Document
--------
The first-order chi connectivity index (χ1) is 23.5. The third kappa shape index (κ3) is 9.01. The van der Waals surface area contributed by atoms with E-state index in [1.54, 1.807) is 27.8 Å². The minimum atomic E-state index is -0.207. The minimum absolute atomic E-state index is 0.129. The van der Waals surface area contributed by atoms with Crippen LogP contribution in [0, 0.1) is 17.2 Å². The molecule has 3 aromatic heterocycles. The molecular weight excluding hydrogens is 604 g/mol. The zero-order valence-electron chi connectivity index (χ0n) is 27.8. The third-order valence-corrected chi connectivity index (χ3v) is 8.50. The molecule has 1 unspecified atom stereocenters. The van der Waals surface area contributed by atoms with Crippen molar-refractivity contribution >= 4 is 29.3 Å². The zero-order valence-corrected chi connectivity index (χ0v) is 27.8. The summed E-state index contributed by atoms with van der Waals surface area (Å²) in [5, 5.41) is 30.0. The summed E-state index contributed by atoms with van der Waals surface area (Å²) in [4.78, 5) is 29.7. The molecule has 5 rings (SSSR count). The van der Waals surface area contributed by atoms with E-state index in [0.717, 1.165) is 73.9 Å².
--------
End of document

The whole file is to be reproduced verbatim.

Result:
The first-order chi connectivity index (χ1) is 23.5. The third kappa shape index (κ3) is 9.01. The van der Waals surface area contributed by atoms with E-state index in [1.54, 1.807) is 27.8 Å². The minimum atomic E-state index is -0.207. The minimum absolute atomic E-state index is 0.129. The van der Waals surface area contributed by atoms with Crippen LogP contribution in [0, 0.1) is 17.2 Å². The molecule has 3 aromatic heterocycles. The molecular weight excluding hydrogens is 604 g/mol. The zero-order valence-electron chi connectivity index (χ0n) is 27.8. The third-order valence-corrected chi connectivity index (χ3v) is 8.50. The molecule has 1 unspecified atom stereocenters. The van der Waals surface area contributed by atoms with Crippen molar-refractivity contribution >= 4 is 29.3 Å². The zero-order valence-corrected chi connectivity index (χ0v) is 27.8. The summed E-state index contributed by atoms with van der Waals surface area (Å²) in [5, 5.41) is 30.0. The summed E-state index contributed by atoms with van der Waals surface area (Å²) in [4.78, 5) is 29.7. The molecule has 5 rings (SSSR count). The van der Waals surface area contributed by atoms with E-state index in [0.717, 1.165) is 73.9 Å².